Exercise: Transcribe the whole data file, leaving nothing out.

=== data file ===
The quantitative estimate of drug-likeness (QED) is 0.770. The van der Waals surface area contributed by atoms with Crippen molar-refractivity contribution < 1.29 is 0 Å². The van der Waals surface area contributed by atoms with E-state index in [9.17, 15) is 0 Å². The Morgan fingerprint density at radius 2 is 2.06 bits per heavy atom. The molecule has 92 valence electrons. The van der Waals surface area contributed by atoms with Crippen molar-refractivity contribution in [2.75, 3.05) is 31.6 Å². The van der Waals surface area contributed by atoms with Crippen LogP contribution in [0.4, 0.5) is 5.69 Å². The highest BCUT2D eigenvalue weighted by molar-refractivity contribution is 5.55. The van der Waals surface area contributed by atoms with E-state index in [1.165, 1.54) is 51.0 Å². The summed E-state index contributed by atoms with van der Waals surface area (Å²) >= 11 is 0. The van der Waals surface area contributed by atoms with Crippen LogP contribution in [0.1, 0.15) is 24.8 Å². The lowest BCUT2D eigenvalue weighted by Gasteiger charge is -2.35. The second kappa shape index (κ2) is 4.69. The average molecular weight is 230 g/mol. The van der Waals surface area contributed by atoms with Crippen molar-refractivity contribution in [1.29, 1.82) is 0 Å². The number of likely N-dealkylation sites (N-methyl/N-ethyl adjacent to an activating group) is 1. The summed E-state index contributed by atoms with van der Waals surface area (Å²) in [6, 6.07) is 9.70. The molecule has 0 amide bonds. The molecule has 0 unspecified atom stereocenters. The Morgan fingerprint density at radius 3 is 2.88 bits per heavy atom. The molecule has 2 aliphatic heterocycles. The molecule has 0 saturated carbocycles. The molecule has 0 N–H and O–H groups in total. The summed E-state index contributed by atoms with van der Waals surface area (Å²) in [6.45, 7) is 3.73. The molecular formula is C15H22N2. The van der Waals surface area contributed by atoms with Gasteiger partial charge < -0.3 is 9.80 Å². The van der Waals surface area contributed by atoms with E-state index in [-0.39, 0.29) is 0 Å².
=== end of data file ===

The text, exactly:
The quantitative estimate of drug-likeness (QED) is 0.770. The van der Waals surface area contributed by atoms with Crippen molar-refractivity contribution < 1.29 is 0 Å². The van der Waals surface area contributed by atoms with E-state index in [9.17, 15) is 0 Å². The Morgan fingerprint density at radius 2 is 2.06 bits per heavy atom. The molecule has 92 valence electrons. The van der Waals surface area contributed by atoms with Crippen molar-refractivity contribution in [2.75, 3.05) is 31.6 Å². The van der Waals surface area contributed by atoms with Crippen LogP contribution in [0.4, 0.5) is 5.69 Å². The highest BCUT2D eigenvalue weighted by molar-refractivity contribution is 5.55. The van der Waals surface area contributed by atoms with E-state index in [1.165, 1.54) is 51.0 Å². The summed E-state index contributed by atoms with van der Waals surface area (Å²) >= 11 is 0. The van der Waals surface area contributed by atoms with Crippen LogP contribution in [0.1, 0.15) is 24.8 Å². The lowest BCUT2D eigenvalue weighted by Gasteiger charge is -2.35. The second kappa shape index (κ2) is 4.69. The average molecular weight is 230 g/mol. The van der Waals surface area contributed by atoms with Crippen molar-refractivity contribution in [1.29, 1.82) is 0 Å². The number of likely N-dealkylation sites (N-methyl/N-ethyl adjacent to an activating group) is 1. The summed E-state index contributed by atoms with van der Waals surface area (Å²) in [6, 6.07) is 9.70. The molecule has 0 amide bonds. The molecule has 0 unspecified atom stereocenters. The Morgan fingerprint density at radius 3 is 2.88 bits per heavy atom. The molecule has 2 aliphatic heterocycles. The molecule has 0 saturated carbocycles. The molecule has 0 N–H and O–H groups in total. The summed E-state index contributed by atoms with van der Waals surface area (Å²) in [6.45, 7) is 3.73. The molecular formula is C15H22N2. The van der Waals surface area contributed by atoms with Gasteiger partial charge < -0.3 is 9.80 Å². The van der Waals surface area contributed by atoms with E-state index in [-0.39, 0.29) is 0 Å².